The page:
Why all of us must improve our hermeneutics (Deut. 6:6-9)

Now, I realize that your head may be swimming by this time and you may be thinking, this is waaaaayyy beyond me. I'll leave it up to my pastor to figure these things out! No! You can't say that. You too are responsible for understanding the Bible and applying it. When you give your sons and daughters guidance on whether their clothing is modest or not, if you are applying the Bible at all (which you should be), you are engaging in some kind of hermeneutic - automatically. Deuteronomy 6 commands fathers,

“And these words which I command you today shall be in your heart. 7 You shall teach them diligently to your children, and shall talk of them when you sit in your house, when you walk by the way, when you lie down, and when you rise up. 8 You shall bind them as a sign on your hand, and they shall be as frontlets between your eyes. 9 You shall write them on the doorposts of your house and on your gates.

That passage expects fathers to understand and apply the Bible to every area of life. This means that is possible to do so. This means that you don't have to have a PhD and some sophisticated system to be able to understand and apply the Bible. Deuteronomy says that any father can do it. Yay! That passage implies that hermeneutics is achievable. Which is super encouraging, because the last 100 years have seen a bewildering array of competing views on very difficult forms of hermeneutics. Each of these systems has rejected the Biblical hermeneutics as being too simplistic and they have substituted very sophisticated systems of hermeneutics that take years of study to master. (Or as I prefer to say it, it takes years of academic study to become so stupid that you actually think that Genesis 1 doesn't really mean what it seems to say - that God created the universe in six days. Our children can understand Genesis 1 better than those hyper-trained (or brainwashed) PhDs. Don't read it now, but on the back of your outlines I have a humorous satire on hermeneutics using all of these various hermeneutical systems that are out there to interpret what a Stop Sign says.)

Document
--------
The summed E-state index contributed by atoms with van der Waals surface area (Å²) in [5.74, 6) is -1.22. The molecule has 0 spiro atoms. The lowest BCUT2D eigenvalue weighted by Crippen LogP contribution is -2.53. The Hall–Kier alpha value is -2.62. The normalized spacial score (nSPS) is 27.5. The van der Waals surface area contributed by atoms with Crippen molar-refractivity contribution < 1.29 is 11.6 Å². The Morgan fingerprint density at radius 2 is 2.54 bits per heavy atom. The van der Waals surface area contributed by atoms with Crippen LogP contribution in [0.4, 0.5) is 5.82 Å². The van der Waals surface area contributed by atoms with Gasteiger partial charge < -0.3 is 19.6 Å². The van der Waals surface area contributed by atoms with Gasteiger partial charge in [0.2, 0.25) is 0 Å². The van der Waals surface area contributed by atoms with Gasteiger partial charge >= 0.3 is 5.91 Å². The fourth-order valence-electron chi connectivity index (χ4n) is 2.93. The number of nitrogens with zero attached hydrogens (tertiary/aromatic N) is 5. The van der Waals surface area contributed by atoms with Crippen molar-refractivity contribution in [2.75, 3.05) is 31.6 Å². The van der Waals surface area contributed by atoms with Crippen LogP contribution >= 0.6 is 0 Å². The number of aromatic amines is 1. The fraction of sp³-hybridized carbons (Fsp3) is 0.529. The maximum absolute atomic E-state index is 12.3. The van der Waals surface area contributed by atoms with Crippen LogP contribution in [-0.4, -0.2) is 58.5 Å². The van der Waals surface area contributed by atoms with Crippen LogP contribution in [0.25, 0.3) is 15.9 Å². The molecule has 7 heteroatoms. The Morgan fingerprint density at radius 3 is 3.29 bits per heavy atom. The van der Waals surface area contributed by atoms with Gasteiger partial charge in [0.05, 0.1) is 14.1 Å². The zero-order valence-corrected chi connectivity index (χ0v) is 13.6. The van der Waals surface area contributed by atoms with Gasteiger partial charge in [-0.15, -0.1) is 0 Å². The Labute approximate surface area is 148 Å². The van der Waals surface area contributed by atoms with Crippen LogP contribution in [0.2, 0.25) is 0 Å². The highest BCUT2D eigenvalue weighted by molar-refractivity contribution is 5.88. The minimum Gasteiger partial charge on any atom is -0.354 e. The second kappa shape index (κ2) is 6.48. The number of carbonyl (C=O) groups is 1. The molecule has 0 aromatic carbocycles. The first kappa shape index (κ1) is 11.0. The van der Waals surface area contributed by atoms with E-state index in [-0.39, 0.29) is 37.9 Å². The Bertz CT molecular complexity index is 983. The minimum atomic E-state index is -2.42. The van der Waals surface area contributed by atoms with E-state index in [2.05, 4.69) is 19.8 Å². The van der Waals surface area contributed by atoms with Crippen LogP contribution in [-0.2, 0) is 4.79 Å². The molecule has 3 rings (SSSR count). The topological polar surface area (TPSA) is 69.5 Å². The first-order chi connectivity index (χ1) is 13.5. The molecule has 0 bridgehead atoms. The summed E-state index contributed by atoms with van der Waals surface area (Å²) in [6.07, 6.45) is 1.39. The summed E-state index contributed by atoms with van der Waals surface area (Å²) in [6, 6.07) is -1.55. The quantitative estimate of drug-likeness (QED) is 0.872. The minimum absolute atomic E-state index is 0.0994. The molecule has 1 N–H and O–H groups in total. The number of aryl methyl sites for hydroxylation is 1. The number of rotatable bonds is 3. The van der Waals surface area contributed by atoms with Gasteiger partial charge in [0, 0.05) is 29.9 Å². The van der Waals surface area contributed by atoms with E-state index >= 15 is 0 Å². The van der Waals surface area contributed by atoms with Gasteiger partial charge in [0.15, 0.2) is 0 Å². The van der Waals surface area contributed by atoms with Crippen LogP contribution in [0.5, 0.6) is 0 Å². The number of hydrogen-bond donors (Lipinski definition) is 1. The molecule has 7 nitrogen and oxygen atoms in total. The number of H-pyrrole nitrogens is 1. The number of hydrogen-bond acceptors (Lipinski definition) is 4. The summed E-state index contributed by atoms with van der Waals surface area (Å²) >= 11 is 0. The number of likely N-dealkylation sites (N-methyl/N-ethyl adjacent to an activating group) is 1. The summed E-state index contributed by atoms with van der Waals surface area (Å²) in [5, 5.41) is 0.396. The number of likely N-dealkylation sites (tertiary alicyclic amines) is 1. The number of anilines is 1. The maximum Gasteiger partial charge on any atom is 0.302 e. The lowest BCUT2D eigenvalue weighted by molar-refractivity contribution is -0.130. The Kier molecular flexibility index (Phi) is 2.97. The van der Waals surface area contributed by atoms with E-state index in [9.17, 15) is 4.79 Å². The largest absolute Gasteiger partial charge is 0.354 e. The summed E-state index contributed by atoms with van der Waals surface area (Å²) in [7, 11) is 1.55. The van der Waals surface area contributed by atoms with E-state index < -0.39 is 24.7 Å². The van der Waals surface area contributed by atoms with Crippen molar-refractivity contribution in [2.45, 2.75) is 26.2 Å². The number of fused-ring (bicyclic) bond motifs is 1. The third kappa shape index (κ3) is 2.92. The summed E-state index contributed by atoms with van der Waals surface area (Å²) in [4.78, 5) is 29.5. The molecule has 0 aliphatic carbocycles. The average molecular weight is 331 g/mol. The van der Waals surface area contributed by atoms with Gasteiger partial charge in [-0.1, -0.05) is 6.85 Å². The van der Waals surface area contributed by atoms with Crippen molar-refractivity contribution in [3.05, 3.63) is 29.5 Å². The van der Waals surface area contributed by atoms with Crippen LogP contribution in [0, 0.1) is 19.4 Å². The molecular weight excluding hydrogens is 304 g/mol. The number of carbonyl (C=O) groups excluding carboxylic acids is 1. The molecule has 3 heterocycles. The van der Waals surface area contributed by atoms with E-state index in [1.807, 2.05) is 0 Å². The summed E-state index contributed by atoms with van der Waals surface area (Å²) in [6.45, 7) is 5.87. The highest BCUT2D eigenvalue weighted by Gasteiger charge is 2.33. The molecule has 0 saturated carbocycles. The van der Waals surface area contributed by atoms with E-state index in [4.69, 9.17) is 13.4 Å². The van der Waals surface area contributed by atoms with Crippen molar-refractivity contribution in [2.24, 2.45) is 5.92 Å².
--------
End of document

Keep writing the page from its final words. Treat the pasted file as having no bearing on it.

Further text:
A brief summary of the "old paths" of Reformation Hermeneutics

In any case, the Reformers preferred to be Biblical rather than to be wise in the eyes of the world. Reformation Hermeneutics was simply an attempt to return to the hermeneutics used by the Biblical authors themselves. It is a sola Scriptura hermeneutics. Jesus, the apostles, and the prophets of the Old Testament showed us the way. And in one sermon I can't cover all the rules of hermeneutics that the Bible supplies, but let me give you seven of the most important ones so that you can see that this really is a doable thing. It's really not that hard.

Rule one - treat every word of the Bible as true (Ps. 119:160; John 17:17; Ps. 119:43; 2 Cor. 6:7; Eph. 1:13; 2 Tim. 2:15; James 1:18)

OK, rule number one from the Bible - treat every word of the Bible as true. That's pretty easy, right? Jesus said to the Father, "Your Word is truth." Psalm 119:160 says, "the entirety of Your Word is truth." This is quite different than saying, "Your word is true." Wayne Grudem explains the difference. Let me read from him at length because this is super super important. He says,